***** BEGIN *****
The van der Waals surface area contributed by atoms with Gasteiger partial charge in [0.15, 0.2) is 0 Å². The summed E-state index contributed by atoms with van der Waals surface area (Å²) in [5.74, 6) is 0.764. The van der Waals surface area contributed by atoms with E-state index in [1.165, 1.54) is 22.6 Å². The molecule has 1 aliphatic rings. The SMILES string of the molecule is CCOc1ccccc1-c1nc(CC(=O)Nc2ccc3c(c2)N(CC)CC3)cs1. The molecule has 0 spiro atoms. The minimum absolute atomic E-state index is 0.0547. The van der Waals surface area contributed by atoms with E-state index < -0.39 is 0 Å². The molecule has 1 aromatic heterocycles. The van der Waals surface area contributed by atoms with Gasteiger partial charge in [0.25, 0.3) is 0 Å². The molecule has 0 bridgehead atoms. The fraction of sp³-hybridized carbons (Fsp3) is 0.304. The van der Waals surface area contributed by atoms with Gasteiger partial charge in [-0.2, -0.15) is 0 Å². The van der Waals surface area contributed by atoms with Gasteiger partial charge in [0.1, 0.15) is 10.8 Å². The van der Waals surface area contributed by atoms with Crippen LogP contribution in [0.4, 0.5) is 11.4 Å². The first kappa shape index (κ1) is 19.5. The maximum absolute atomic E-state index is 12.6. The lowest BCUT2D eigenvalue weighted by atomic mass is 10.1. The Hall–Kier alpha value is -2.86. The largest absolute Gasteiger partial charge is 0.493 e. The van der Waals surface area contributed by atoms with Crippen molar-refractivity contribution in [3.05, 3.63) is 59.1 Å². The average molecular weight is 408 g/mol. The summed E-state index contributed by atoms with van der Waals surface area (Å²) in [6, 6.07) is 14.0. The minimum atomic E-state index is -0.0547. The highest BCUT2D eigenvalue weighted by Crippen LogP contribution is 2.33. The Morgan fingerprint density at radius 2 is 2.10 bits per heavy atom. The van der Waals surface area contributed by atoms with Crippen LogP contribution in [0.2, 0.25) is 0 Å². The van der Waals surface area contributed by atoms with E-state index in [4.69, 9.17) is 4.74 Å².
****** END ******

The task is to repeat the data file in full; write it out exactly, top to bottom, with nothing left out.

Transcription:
The van der Waals surface area contributed by atoms with Gasteiger partial charge in [0.15, 0.2) is 0 Å². The summed E-state index contributed by atoms with van der Waals surface area (Å²) in [5.74, 6) is 0.764. The van der Waals surface area contributed by atoms with E-state index in [1.165, 1.54) is 22.6 Å². The molecule has 1 aliphatic rings. The SMILES string of the molecule is CCOc1ccccc1-c1nc(CC(=O)Nc2ccc3c(c2)N(CC)CC3)cs1. The molecule has 0 spiro atoms. The minimum absolute atomic E-state index is 0.0547. The van der Waals surface area contributed by atoms with E-state index < -0.39 is 0 Å². The molecule has 1 aromatic heterocycles. The van der Waals surface area contributed by atoms with Gasteiger partial charge in [0.25, 0.3) is 0 Å². The molecule has 0 bridgehead atoms. The fraction of sp³-hybridized carbons (Fsp3) is 0.304. The van der Waals surface area contributed by atoms with Gasteiger partial charge in [-0.2, -0.15) is 0 Å². The van der Waals surface area contributed by atoms with Gasteiger partial charge in [0.1, 0.15) is 10.8 Å². The van der Waals surface area contributed by atoms with Crippen LogP contribution in [0.4, 0.5) is 11.4 Å². The first kappa shape index (κ1) is 19.5. The maximum absolute atomic E-state index is 12.6. The lowest BCUT2D eigenvalue weighted by atomic mass is 10.1. The Hall–Kier alpha value is -2.86. The largest absolute Gasteiger partial charge is 0.493 e. The van der Waals surface area contributed by atoms with Crippen molar-refractivity contribution in [3.05, 3.63) is 59.1 Å². The average molecular weight is 408 g/mol. The summed E-state index contributed by atoms with van der Waals surface area (Å²) in [6, 6.07) is 14.0. The minimum atomic E-state index is -0.0547. The highest BCUT2D eigenvalue weighted by Crippen LogP contribution is 2.33. The Morgan fingerprint density at radius 2 is 2.10 bits per heavy atom. The van der Waals surface area contributed by atoms with Crippen LogP contribution in [0.2, 0.25) is 0 Å². The van der Waals surface area contributed by atoms with E-state index in [4.69, 9.17) is 4.74 Å².